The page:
North of Nowhere, West of the Moon: Myth, Fiction, and Fantasy in Maps

North of Nowhere, West of the Moon: Myth, Fiction, and Fantasy in Maps was conceived in late-2021 as a “pop up” exhibition (a quickly organized and timely show) to showcase a long sought after new acquisition, Bernard Sleigh’s 1918 “An Anciente Mappe of Fairyland newly discovered and set forth,” published in London (featured in the alcove immediately to your left). The title is derived from the “Fairy’s Compass” on Sleigh’s map, which indicates the cardinal directions of Fairyland as “North of Nowhere,” “East of the Sun,” “South of Sirius” and “West of the Moon,” with the scale measured in “Thoughts.” Conceptualized and planned during the late-fall of 2021, in the midst of a lengthy global pandemic soon to enter into its third year, and on the heels of our recent crowd-sourced exhibition Where Will We Go From Here? Travel in the Age of COVID-19, this fantasy map exhibition is consciously designed as an escape for viewers. It is an invitation to visitors, both in-person and online, to leave the burdens and worries of your day-to-day life and our contemporary world at the gallery doors, and to immerse yourself in worlds of myth, fiction, and fantasy, if only for a short while.

This exhibition highlights a variety of different maps, books, and games from our collections (many newly acquired) as well as from the collections of dear friends of the Osher Map Library and Smith Center for Cartographic Education (OML): Professor Stephen Hornsby, of the University of Maine, who generously lent a set of twentieth century pictorial maps from his personal collection, and the recently retired Director of USM’s Center for Book Arts, the artist Rebecca Goodale, whose own fantasy maps of “Torrado,” an imagined island in Casco Bay (created in 1993), grace the rear walls of the gallery. While the majority of our exhibitions showcase the many historic maps in our collections, this exhibition is more contemporary, highlighting dozens of maps created during the twentieth-century, many in the pictorial style. Some of the maps featured here are decidedly the products of the eras in which they were created, and we have offered contextual explanations, particularly of problematic or stereotypical depictions, on individual labels. We were, as you will quickly notice, liberal in our definitions of myth, fiction, and fantasy; viewers will find many recognizable characters from fairytales, folklore, and children’s stories from around the globe, as well ancient myths, legends, and the more recently created fantastic worlds of comic books, video games, and graphic novels. The familiar fantasy worlds of Middle Earth and Narnia, created by J.R.R. Tolkien and C.S. Lewis, grace the walls alongside doomsday prophecies, maps of theme parks, utopias, game boards and the allegorical human heart. Far from a comprehensive thematic overview of fictional maps (cartographers, artists, and writers have mapped thousands of fantasy worlds over the centuries), the exhibition is decidedly quirky and eclectic.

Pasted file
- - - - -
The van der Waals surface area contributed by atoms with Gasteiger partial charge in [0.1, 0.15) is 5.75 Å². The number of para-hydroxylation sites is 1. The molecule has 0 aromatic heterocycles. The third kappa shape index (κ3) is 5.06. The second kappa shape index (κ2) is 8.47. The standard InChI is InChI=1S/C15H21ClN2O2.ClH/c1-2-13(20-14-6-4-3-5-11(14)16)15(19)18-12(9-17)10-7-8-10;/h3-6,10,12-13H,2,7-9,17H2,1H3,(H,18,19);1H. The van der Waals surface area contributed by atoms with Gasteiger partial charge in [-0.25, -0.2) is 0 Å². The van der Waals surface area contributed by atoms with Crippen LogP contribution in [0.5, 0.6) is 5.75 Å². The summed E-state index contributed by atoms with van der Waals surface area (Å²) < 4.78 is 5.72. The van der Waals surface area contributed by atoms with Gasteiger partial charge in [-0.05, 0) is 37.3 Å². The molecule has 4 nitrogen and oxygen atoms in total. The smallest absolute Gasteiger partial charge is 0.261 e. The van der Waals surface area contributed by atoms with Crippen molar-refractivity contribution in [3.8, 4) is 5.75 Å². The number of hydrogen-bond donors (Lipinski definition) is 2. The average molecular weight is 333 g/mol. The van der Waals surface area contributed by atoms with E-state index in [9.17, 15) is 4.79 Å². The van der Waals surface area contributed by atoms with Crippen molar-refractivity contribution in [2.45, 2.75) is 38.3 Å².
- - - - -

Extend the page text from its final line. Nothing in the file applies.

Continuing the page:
Finally, this exhibition also features a selection of hand-drawn maps made by Maine 4th, 5th, and 6th grade students as part of our popular annual illustrated mapmaking contest (celebrating its sixth year in 2022). We hope the items in this exhibition will inspire a new generation of artists, writers, dreamers, and cartographers to design and illustrate alternate worlds both as an escape from our own realities, and to offer possibilities for alternate futures.

Take your time. Wander. Daydream. Explore. Embrace child-like wonder. New worlds await within.

North of Nowhere, West of the Moon: Myth, Fiction, and Fantasy in Maps
1. Introduction
2. Mapping Literature and Authors
3. Fairy Tales, Theme Parks, and Imagined Worlds
4. Middle Earth and Narnia
5. The Imagined Worlds of Comics, Graphic Novels, Video Games, Film and Television
6. Myth and Allegory
7. Children’s Books and Games
8. Mapping Alternate Perceptions of the Past, Present, and Future
9. Artist’s Maps
10. Fantasy Maps Made by Maine Elementary and Middle School Students
11. Acknowledgments